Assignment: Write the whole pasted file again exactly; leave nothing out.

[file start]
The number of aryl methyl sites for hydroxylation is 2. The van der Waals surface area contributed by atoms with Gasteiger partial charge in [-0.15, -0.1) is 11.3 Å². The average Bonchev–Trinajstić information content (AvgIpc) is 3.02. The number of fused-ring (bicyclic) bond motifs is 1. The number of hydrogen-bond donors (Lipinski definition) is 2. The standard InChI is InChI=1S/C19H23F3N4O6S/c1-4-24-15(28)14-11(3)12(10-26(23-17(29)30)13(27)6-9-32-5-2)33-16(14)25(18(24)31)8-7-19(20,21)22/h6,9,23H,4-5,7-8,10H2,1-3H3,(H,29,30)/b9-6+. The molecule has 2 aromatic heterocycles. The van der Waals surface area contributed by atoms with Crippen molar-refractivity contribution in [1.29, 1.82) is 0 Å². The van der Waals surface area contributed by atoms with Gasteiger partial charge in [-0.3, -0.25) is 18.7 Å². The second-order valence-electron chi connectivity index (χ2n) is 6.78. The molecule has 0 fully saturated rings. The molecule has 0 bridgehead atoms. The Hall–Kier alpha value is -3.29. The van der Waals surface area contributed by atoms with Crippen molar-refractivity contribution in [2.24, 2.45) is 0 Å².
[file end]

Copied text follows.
The number of aryl methyl sites for hydroxylation is 2. The van der Waals surface area contributed by atoms with Gasteiger partial charge in [-0.15, -0.1) is 11.3 Å². The average Bonchev–Trinajstić information content (AvgIpc) is 3.02. The number of fused-ring (bicyclic) bond motifs is 1. The number of hydrogen-bond donors (Lipinski definition) is 2. The standard InChI is InChI=1S/C19H23F3N4O6S/c1-4-24-15(28)14-11(3)12(10-26(23-17(29)30)13(27)6-9-32-5-2)33-16(14)25(18(24)31)8-7-19(20,21)22/h6,9,23H,4-5,7-8,10H2,1-3H3,(H,29,30)/b9-6+. The molecule has 2 aromatic heterocycles. The van der Waals surface area contributed by atoms with Crippen molar-refractivity contribution in [1.29, 1.82) is 0 Å². The van der Waals surface area contributed by atoms with Gasteiger partial charge in [-0.3, -0.25) is 18.7 Å². The second-order valence-electron chi connectivity index (χ2n) is 6.78. The molecule has 0 fully saturated rings. The molecule has 0 bridgehead atoms. The Hall–Kier alpha value is -3.29. The van der Waals surface area contributed by atoms with Crippen molar-refractivity contribution in [2.24, 2.45) is 0 Å².